Lots of news out of Pennsylvania today. First, some polling numbers:
Second, in addition to Specter's terrible voting and policy record in his first week as a Democrat, now comes word that he is still cheering for Republicans to win other Senate elections. In a weekend interview with the New York Times magazines, Specter argues that Norm Coleman should be declared the winner in Minnesota:
- Democratic primary: Republican polling out Public Opinion Strategies shows Specter leading Sestak 57%-20% in the Democratic primary. While it may seem strange to hear me say this, these are not terrible numbers. This week will be the all-time peak for Specter's popularity among Pennsylvania Democrats. If 57% is the best he can do, without anyone really making the case against him from a Democratic perspective, then he is vulnerable.
Now, these are not great numbers for Sestak, either. While he would likely receive the lion's share of undecideds due to his low name ID, I had been hoping for him to be within 20% of Specter. Had that been the case, then he would have been virtually assured of victory in the event of a primary challenge. While these numbers show that he could potentially win, they also show it would be far from a slam dunk. The relative difficulty of this campaign versus winning re-election in the increasingly Democratic PA-07 might cause him to think twice about running statewide.
- Republican Primary: The same poll shows Tom Ridge ahead of Pat Toomey in the Republican primary 60%-23%. While the gap is the same as the Democratic primary, the 37% deficit here is worse for Toomey than for Sestak. After all, Toomey has already won 49% of the vote in a previous Pennsylvania primary, so a 37% deficit for him is based less on name ID and a favorable week for his opponent, than it is for Sestak.
Ridge has previously said that he will decide whether to enter the campaign in the next two weeks.
"There's still time for the Minnesota courts to do justice and declare Norm Coleman the winner."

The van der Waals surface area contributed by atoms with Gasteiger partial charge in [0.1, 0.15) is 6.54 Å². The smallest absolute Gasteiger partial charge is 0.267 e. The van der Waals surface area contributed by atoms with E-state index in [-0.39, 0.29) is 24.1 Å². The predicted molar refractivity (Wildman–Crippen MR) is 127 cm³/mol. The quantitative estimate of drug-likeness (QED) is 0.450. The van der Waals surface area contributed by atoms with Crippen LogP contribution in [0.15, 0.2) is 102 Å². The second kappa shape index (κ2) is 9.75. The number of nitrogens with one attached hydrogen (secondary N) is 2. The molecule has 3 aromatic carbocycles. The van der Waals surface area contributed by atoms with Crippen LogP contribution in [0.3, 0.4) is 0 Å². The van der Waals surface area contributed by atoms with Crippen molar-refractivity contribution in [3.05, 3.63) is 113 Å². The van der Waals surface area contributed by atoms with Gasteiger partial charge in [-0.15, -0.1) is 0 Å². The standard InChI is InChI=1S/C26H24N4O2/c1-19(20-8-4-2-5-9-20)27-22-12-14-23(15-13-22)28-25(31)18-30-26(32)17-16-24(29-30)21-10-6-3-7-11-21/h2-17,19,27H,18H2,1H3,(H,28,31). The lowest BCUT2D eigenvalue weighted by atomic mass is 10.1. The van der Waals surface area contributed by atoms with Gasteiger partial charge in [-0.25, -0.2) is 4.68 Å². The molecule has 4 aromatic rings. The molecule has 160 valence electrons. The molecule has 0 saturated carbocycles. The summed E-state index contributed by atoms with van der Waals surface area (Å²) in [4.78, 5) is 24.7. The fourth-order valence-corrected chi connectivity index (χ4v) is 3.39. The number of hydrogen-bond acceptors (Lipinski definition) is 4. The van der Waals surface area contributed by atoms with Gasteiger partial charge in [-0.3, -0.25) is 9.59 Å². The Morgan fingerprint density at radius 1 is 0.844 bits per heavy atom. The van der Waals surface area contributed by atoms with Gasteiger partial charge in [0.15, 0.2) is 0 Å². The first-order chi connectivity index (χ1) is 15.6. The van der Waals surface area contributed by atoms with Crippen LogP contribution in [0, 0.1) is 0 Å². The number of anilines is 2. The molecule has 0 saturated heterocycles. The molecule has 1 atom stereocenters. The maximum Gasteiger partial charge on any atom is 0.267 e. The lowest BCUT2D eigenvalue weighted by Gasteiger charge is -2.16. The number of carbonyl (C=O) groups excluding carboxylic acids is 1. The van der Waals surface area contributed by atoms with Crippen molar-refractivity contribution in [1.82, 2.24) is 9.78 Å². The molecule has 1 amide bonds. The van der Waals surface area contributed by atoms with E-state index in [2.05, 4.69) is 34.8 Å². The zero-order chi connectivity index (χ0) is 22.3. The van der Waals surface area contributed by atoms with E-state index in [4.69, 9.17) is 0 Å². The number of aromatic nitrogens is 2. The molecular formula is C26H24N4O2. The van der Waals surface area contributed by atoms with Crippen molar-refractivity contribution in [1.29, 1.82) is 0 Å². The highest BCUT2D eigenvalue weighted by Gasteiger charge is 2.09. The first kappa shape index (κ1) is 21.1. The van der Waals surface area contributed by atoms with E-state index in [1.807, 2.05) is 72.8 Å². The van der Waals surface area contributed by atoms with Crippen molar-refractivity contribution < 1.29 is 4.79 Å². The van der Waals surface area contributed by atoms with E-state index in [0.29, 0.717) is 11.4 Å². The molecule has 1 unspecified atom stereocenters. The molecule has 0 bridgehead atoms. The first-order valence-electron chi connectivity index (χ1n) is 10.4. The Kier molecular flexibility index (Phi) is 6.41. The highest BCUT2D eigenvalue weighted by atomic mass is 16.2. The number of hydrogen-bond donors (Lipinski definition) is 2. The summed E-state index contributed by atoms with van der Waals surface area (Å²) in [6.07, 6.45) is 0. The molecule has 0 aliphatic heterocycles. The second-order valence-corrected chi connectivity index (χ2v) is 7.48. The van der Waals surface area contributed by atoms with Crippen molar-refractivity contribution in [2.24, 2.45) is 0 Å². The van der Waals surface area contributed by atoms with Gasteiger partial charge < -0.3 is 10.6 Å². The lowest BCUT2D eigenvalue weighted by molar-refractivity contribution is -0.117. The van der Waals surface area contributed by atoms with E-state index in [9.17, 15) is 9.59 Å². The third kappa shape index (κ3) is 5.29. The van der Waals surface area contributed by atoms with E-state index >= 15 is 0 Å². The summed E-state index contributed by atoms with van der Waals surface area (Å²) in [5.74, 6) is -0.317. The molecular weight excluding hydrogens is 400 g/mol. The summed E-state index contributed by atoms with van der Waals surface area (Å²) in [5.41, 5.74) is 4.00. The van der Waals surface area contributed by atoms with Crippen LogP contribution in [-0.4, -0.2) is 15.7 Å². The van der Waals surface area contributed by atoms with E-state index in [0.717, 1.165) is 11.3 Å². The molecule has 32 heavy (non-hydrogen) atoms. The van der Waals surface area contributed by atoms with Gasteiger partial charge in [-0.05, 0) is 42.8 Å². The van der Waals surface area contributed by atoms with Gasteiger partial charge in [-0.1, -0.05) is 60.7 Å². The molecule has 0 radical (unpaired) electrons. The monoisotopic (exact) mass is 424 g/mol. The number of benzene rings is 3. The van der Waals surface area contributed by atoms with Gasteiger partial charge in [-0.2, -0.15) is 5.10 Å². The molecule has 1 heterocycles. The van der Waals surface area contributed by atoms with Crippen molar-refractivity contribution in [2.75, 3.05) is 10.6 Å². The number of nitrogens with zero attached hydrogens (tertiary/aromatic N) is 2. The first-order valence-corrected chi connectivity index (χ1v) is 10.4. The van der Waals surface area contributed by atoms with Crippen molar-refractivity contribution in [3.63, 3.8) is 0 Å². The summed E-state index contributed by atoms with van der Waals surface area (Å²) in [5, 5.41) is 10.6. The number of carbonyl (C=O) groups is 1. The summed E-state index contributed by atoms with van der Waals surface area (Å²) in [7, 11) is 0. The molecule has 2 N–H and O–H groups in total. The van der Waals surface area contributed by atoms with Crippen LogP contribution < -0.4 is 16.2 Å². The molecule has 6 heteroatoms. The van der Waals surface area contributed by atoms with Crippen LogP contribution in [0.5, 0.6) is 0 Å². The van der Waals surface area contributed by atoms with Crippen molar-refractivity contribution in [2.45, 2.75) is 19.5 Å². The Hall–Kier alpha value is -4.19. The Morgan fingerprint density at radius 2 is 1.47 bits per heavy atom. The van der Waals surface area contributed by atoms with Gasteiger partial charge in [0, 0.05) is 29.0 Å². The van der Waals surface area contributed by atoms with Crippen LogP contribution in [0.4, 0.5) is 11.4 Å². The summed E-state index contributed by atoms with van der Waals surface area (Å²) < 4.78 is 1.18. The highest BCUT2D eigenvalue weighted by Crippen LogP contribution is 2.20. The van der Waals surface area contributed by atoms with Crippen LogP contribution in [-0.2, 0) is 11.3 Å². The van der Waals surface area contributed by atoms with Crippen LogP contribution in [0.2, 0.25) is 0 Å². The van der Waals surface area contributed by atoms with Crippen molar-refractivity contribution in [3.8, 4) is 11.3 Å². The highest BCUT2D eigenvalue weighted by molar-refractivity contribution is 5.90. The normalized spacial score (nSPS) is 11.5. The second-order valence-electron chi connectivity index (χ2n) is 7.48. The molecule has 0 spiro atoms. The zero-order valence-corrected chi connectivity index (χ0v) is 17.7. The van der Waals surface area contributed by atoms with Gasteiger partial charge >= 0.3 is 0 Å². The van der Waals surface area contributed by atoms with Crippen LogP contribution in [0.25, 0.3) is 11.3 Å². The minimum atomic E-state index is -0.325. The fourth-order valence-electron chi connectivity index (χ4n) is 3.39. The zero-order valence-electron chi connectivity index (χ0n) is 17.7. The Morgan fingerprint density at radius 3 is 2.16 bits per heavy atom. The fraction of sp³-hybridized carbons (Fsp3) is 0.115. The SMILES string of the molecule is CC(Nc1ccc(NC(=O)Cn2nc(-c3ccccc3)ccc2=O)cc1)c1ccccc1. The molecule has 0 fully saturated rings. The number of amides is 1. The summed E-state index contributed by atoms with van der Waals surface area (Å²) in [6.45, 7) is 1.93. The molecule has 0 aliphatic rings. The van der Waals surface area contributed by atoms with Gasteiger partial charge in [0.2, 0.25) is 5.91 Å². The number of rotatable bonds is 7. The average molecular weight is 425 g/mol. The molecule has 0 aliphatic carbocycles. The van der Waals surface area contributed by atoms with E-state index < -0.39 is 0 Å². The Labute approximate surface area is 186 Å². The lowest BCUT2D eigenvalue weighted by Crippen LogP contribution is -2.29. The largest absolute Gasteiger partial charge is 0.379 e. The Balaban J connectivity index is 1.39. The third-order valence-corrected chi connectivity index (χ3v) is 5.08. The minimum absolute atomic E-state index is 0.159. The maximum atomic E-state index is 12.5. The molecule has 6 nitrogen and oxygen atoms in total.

Not only is Specter still voting with Republicans, he is still make public statements on their behalf during elections. What a great deal for us so far.
Meanwhile, Joe Sestak is sounding like a candidate more and more:
I asked Sestak what those issues were beyond EFCA, and he proceeded to list just about every major item on the Democratic agenda: Economic security for Pennsylvanians--Specter voted for the Bush tax cuts; health reform--which Specter helped derail in the 1990s; education--reducing costs, and increasing quality so that Pennsylvania doesn't compete with Florida for the honor of being the oldest state in the union; the environment; and national defense--Specter voted, of course, for the Iraq war.
But according to Sestak, even if Specter moves in the right direction, the more important question is whether or not he'll actually stick to those new positions going forward. If Specter's re-elected, he'll be senator (potentially) until 2016, and Sestak worries he won't be reliable over time.
Sestak is already offering a campaign-style argument in interviews. That is a pretty strong indication he will run.
If Sestak does run, he would be wise to wait at least another few weeks. First, he needs to clarify his position on a public health care option, which so far he has not supported. Second, he needs to see if Tom Ridge will run, and avoid being swamped by the media frenzy that would accompany such an announcement. Third, he needs to wait for the honeymoon Specter is feeling among Pennsylvania Democrats to wear off a bit, which normally takes a minimum of three weeks. Fourth, we all need to hear more about Joe Toresella (what are his positions? will he stay in the campaign much longer?), as a divided primary field against Specter would probably make a challenge more difficult. All in all, he would be wise not to announce before Memorial Day.
As hot as the campaign seems right now, the primary is still a year away. As such, there is still plenty of time to let the field settle before deciding on the best course of action.